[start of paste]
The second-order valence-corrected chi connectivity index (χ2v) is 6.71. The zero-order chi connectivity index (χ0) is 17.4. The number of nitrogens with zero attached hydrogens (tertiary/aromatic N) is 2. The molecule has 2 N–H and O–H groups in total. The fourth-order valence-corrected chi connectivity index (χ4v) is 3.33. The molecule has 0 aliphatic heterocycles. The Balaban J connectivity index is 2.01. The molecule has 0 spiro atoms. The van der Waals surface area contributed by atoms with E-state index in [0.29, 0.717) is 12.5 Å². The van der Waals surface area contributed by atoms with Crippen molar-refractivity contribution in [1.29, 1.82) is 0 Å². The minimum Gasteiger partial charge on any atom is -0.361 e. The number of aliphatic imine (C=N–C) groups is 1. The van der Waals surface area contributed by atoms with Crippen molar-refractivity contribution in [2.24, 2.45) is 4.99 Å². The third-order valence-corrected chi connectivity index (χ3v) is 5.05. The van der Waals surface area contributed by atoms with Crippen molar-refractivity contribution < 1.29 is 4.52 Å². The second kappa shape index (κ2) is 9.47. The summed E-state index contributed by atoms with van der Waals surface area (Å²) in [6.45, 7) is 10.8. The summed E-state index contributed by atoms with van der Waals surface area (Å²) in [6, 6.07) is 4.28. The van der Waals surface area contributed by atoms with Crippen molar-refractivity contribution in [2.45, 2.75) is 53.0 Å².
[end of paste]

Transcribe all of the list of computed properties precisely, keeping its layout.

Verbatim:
The second-order valence-corrected chi connectivity index (χ2v) is 6.71. The zero-order chi connectivity index (χ0) is 17.4. The number of nitrogens with zero attached hydrogens (tertiary/aromatic N) is 2. The molecule has 2 N–H and O–H groups in total. The fourth-order valence-corrected chi connectivity index (χ4v) is 3.33. The molecule has 0 aliphatic heterocycles. The Balaban J connectivity index is 2.01. The molecule has 0 spiro atoms. The van der Waals surface area contributed by atoms with E-state index in [0.29, 0.717) is 12.5 Å². The van der Waals surface area contributed by atoms with Crippen molar-refractivity contribution in [1.29, 1.82) is 0 Å². The minimum Gasteiger partial charge on any atom is -0.361 e. The number of aliphatic imine (C=N–C) groups is 1. The van der Waals surface area contributed by atoms with Crippen molar-refractivity contribution in [2.24, 2.45) is 4.99 Å². The third-order valence-corrected chi connectivity index (χ3v) is 5.05. The van der Waals surface area contributed by atoms with Crippen molar-refractivity contribution < 1.29 is 4.52 Å². The second kappa shape index (κ2) is 9.47. The summed E-state index contributed by atoms with van der Waals surface area (Å²) in [6.45, 7) is 10.8. The summed E-state index contributed by atoms with van der Waals surface area (Å²) in [6, 6.07) is 4.28. The van der Waals surface area contributed by atoms with Crippen molar-refractivity contribution in [2.45, 2.75) is 53.0 Å².